I started some more peppers from seed this week, and some tomatoes too. I haven’t had much luck with tomatoes before here in Chacala, but I’m going to give it another try. Tomatoes are my very favorite vegetable, and I normally eat them everyday. It would be nice to have some that haven’t been sprayed, etc. This will be about my sixth trial with tomatoes since I came to Chacala.

The main difference this time, is that it’s almost the start of the rainy season, and some people have told me that’s a good time to plant time.

When I first moved back to this house, my lovely landlady gave me a bucket full of water lilies. I don’t know what they are exactly, but they have pretty blue blossoms every six weeks or so.
The lilies are multiplying quickly, and now I have six buckets of lilies, and three buckets are blossoming right now. I am running out of shade to tuck the buckets under.

Friday, May 25, 2007

Swimming with Crocodiles Near Chacala

Here I am jumping into the clear spring water, up at the end of the Tovara swamp and crocodile ride. I was scared to death of crocodiles giving me a nudge.
I swam to the ladder really really fast.

When I got home a friend of mine here in Chacala told me there is a watch guard who screams to get out of the water if he spots the big old crocodile who likes to swim there. I don't know if that's true or not, but it's a scary thought. There IS a chain link fence across the end of the swimming area, but.....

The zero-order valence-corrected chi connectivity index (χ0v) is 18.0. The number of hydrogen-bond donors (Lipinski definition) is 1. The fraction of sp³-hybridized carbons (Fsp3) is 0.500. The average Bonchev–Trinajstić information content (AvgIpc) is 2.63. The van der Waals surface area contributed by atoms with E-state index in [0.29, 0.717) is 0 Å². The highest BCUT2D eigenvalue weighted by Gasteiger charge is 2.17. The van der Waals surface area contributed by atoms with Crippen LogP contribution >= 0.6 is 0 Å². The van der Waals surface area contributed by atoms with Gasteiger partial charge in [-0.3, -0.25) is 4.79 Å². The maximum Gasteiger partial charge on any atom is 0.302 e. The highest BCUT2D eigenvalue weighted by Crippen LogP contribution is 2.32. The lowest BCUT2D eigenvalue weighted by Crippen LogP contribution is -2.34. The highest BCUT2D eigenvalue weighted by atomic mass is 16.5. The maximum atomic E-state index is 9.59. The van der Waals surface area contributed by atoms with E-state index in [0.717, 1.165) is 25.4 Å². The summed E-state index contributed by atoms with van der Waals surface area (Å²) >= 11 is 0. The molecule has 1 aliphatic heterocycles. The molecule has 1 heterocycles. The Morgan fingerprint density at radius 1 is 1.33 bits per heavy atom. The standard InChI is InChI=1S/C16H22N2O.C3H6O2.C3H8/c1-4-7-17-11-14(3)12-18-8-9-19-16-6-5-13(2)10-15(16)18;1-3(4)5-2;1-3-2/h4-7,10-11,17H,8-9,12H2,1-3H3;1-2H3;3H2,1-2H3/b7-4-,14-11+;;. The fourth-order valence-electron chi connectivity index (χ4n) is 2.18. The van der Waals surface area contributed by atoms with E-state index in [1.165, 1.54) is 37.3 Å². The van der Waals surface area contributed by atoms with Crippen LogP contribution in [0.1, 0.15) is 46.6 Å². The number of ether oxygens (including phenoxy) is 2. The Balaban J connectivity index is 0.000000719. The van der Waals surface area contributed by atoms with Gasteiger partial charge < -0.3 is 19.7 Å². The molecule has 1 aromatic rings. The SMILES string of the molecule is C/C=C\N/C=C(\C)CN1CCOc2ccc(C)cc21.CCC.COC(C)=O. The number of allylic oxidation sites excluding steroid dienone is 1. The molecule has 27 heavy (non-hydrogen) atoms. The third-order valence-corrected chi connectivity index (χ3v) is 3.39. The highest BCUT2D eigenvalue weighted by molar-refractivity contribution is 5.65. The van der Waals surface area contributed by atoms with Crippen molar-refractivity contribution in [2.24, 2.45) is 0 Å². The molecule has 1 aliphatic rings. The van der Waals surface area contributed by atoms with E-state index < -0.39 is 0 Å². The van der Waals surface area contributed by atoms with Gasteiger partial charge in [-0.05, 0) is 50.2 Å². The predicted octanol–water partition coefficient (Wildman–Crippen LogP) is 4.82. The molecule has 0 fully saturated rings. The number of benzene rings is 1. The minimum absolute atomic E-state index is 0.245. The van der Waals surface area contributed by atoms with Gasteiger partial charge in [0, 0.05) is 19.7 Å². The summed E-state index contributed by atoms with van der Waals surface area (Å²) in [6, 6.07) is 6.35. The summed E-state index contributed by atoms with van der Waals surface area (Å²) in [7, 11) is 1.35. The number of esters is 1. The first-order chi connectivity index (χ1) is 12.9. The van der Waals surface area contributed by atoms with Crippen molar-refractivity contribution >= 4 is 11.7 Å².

Saturday, May 19, 2007

May Blossoms in Chacala

It's definitely getting hotter in Chacala. I don't have a thermometer, but I bet it's getting close to 90 in the afternoons. Mid 80's for sure. Not particularly humid though. Lots of plants are blossoming right now, in preparation for the rainy season , which starts in late June, usually. this Aloe has grown from about six inches tall to a couple of feet in the last 4 or 5 months. This bouganvillea is growing so quickly. I love how it looks. They come as either vine or shrub plants, and you never know exactly what you are getting, unless the plant is big enough to see the difference. I wrote the name of this tree down, and put the paper in my pocket,
and then promptly washed the shirt
The town water didn't come on until about 11am this morning. Usually it comes on about 9am or so. There is a hose bib on the front of the house, and I water my plants with a hose attached to the bib. Until a few days ago, the pipe the hose bib is attached to continued on to the water tank, tinaco, on top of the roof of this house. But that line seems to have clogged up. I can still use the hose though, and there's plenty of pressure, so I have been filling the tank with the garden hose. It's working okay with just me living here, but this set-up may get tricky when the other two units get rented. Maybe at Christmas.The Primavera tree,called something else in Mexico
(but that name was on the same piece of paper),
also blooms in pink. The blossoming seems to go on for months.